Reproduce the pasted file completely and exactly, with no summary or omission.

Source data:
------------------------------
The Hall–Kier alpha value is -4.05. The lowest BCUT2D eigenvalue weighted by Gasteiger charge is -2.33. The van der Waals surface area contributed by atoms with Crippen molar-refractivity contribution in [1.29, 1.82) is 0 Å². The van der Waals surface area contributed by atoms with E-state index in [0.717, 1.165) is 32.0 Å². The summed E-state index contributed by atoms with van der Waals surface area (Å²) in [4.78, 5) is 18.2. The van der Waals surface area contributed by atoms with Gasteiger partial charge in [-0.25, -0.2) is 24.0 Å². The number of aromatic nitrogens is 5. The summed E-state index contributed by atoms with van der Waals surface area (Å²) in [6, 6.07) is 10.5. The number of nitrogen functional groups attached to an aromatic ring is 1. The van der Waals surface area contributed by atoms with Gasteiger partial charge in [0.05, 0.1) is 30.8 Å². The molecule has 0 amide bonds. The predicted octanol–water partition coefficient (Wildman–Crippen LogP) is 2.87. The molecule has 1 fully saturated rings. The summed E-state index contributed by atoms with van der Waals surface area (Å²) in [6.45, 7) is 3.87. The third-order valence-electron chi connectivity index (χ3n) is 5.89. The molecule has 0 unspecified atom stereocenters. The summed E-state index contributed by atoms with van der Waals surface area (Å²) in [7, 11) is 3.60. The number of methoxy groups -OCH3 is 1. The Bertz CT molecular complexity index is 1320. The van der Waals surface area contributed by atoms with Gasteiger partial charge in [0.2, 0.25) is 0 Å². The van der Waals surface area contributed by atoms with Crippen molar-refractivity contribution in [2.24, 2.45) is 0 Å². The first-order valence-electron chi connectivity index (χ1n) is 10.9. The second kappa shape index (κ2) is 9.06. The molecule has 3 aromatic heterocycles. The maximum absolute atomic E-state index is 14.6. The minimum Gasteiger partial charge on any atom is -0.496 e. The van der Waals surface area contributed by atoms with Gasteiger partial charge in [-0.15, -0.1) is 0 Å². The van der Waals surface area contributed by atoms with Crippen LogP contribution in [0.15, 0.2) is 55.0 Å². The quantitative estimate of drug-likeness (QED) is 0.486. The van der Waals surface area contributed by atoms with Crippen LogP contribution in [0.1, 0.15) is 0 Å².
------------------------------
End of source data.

The Hall–Kier alpha value is -4.05. The lowest BCUT2D eigenvalue weighted by Gasteiger charge is -2.33. The van der Waals surface area contributed by atoms with Crippen molar-refractivity contribution in [1.29, 1.82) is 0 Å². The van der Waals surface area contributed by atoms with E-state index in [0.717, 1.165) is 32.0 Å². The summed E-state index contributed by atoms with van der Waals surface area (Å²) in [4.78, 5) is 18.2. The van der Waals surface area contributed by atoms with Gasteiger partial charge in [-0.25, -0.2) is 24.0 Å². The number of aromatic nitrogens is 5. The summed E-state index contributed by atoms with van der Waals surface area (Å²) in [6, 6.07) is 10.5. The number of nitrogen functional groups attached to an aromatic ring is 1. The van der Waals surface area contributed by atoms with Gasteiger partial charge in [0.05, 0.1) is 30.8 Å². The molecule has 0 amide bonds. The predicted octanol–water partition coefficient (Wildman–Crippen LogP) is 2.87. The molecule has 1 fully saturated rings. The summed E-state index contributed by atoms with van der Waals surface area (Å²) in [6.45, 7) is 3.87. The third-order valence-electron chi connectivity index (χ3n) is 5.89. The molecule has 0 unspecified atom stereocenters. The summed E-state index contributed by atoms with van der Waals surface area (Å²) in [7, 11) is 3.60. The number of methoxy groups -OCH3 is 1. The Bertz CT molecular complexity index is 1320. The van der Waals surface area contributed by atoms with Gasteiger partial charge in [0.2, 0.25) is 0 Å². The van der Waals surface area contributed by atoms with Crippen molar-refractivity contribution in [2.24, 2.45) is 0 Å². The first-order valence-electron chi connectivity index (χ1n) is 10.9. The second kappa shape index (κ2) is 9.06. The molecule has 3 aromatic heterocycles. The maximum absolute atomic E-state index is 14.6. The minimum Gasteiger partial charge on any atom is -0.496 e. The van der Waals surface area contributed by atoms with Gasteiger partial charge in [-0.15, -0.1) is 0 Å². The van der Waals surface area contributed by atoms with Crippen LogP contribution in [0.15, 0.2) is 55.0 Å². The quantitative estimate of drug-likeness (QED) is 0.486. The van der Waals surface area contributed by atoms with Crippen LogP contribution in [0.1, 0.15) is 0 Å².